Rory McLeod
Dang! Rory McLeod is a proper musician, and I've managed to slothenly catch just half of his last song. He has a decent crowd, a guitar, and a higher voice than I'd expected, and I might have greatly enjoyed his set had I had my wits about me. The compère, Freedom, announces afterwards something about Rory being a special treat in playing early as he's booked somewhere prestigious later in the day. Little did we know how much of a special treat he was to be.

A return to the Campfire Stage finds a collective of folksters called Greenman Rising playing a lot of scary-sounding songs initially, based around a central hand-held mystical drummer. The mesmerising music does break out into straightforward folk as they announce 'Radcliffe Highway' to be about a number of folk clichés (their words) such as someone getting killed. There's actually all sorts of stranger instruments being used on stage, relative to the meat-&-veg bands, which reminds me of a scaled-down and darker Bellowhead. They end up playing what they call 'dancing tunes' which seem to be because of added handclaps and flirtations with major keys, and eventually also through addition of a squally electric guitar, but they were decent and listenable which is more than acceptable at this early stage of the day.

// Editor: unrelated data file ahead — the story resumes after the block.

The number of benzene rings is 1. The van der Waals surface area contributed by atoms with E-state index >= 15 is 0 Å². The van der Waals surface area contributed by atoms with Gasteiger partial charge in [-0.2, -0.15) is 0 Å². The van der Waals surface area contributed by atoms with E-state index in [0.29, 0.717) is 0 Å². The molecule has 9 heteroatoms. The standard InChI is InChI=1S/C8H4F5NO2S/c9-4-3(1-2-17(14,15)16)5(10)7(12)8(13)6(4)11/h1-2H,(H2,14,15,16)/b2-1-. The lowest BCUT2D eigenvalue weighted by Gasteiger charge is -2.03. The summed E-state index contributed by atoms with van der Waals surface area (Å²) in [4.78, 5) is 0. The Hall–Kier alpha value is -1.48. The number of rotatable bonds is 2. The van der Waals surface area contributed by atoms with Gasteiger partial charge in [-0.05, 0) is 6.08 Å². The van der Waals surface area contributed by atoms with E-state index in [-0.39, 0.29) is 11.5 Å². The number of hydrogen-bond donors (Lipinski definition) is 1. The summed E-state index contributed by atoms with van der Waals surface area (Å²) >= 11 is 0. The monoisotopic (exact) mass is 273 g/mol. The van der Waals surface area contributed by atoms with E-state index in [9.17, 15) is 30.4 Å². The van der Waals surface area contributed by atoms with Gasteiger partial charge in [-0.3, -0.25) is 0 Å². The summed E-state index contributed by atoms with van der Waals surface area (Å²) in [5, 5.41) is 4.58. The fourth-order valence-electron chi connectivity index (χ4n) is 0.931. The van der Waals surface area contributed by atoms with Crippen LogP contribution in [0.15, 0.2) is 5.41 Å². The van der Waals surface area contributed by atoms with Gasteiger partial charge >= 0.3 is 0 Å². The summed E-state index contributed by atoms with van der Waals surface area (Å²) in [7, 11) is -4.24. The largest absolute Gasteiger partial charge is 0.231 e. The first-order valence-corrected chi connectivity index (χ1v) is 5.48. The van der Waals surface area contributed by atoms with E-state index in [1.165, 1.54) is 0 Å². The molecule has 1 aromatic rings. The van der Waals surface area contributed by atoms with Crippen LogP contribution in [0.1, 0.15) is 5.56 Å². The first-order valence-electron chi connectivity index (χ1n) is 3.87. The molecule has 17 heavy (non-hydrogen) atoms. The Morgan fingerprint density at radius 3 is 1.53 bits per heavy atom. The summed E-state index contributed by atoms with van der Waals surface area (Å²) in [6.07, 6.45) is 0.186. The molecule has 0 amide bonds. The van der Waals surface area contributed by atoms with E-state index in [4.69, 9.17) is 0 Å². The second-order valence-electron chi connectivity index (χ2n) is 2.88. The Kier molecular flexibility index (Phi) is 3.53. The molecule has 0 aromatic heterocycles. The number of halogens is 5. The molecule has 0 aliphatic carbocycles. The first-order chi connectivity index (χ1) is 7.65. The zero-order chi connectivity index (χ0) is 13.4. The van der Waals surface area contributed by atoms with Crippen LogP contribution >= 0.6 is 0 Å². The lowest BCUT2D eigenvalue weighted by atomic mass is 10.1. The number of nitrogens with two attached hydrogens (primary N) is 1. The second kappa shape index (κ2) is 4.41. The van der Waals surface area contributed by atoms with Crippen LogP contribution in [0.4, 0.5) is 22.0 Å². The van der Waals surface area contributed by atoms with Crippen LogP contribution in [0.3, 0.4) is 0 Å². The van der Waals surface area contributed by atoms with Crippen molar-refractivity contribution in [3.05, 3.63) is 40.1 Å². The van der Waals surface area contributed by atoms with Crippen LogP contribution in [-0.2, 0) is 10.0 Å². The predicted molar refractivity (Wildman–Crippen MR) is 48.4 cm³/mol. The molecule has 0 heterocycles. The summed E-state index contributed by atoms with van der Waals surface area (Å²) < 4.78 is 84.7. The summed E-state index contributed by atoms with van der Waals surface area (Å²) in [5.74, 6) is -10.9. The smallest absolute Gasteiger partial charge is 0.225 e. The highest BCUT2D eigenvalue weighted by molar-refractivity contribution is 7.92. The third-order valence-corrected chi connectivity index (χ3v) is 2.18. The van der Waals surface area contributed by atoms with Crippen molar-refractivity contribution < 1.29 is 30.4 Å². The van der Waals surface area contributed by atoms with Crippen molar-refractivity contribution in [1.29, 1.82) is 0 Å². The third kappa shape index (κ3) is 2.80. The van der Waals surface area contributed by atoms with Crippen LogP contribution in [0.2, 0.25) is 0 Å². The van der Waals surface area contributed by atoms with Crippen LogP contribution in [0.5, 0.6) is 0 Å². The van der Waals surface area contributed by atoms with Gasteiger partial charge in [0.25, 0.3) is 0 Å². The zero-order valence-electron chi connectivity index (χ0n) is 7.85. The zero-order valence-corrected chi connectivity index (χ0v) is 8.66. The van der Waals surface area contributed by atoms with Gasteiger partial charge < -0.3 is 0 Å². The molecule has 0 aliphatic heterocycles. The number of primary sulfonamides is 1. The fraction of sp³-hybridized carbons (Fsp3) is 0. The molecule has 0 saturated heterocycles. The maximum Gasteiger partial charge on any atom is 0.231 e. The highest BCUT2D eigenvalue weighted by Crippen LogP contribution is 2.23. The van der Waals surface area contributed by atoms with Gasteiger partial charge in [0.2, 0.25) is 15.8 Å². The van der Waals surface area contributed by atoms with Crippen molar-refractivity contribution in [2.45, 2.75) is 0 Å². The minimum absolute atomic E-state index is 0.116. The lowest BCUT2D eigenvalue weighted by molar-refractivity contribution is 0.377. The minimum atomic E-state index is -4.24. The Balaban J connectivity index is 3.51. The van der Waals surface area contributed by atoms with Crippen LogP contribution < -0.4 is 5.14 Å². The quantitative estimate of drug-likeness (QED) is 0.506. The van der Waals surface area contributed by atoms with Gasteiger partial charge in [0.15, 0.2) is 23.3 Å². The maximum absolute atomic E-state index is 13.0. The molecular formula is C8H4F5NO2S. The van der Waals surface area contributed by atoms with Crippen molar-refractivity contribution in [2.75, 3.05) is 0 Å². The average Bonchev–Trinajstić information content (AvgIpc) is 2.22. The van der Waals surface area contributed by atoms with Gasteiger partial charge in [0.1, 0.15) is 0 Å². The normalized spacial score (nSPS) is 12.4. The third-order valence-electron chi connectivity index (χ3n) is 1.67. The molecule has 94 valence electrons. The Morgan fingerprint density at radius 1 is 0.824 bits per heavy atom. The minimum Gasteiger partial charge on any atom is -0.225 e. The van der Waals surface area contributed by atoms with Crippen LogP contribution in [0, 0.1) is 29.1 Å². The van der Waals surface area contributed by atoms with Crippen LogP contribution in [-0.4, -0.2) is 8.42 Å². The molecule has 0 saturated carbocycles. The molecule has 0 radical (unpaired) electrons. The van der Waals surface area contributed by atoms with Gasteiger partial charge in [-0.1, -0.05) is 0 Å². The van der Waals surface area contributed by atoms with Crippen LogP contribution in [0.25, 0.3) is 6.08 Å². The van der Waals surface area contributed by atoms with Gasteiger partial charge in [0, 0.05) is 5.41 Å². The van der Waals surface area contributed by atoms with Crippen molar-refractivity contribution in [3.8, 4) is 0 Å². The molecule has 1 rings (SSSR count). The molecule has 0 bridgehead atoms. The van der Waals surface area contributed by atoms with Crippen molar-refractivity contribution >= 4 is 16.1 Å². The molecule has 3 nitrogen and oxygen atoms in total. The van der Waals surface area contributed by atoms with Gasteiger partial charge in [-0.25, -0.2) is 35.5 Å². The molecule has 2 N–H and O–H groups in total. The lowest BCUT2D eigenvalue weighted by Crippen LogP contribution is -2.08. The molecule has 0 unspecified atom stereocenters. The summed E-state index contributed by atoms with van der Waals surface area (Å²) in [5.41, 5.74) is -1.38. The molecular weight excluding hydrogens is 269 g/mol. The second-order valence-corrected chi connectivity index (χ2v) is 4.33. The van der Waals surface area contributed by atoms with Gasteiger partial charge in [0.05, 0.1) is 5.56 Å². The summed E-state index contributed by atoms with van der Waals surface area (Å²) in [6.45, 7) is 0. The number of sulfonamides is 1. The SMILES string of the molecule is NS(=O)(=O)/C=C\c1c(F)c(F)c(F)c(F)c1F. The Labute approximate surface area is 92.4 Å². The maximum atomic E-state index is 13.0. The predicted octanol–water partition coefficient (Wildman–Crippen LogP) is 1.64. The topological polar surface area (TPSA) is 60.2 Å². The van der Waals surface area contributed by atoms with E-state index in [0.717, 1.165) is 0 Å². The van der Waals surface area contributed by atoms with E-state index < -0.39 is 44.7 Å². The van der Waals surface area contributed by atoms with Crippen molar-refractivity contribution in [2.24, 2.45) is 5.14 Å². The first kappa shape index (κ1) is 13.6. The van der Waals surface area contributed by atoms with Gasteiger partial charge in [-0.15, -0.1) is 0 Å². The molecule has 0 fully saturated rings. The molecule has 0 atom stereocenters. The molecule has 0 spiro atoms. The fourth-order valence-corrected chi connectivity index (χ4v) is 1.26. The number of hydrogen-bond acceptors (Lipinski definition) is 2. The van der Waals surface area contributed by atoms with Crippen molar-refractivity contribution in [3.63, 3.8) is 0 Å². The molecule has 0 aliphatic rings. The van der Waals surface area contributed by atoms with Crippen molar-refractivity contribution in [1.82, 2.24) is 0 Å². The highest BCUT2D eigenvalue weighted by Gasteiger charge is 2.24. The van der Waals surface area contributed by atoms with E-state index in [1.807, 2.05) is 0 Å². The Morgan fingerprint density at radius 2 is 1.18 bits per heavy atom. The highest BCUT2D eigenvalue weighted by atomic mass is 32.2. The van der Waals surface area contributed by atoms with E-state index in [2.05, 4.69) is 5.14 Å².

The Boot Hill All Stars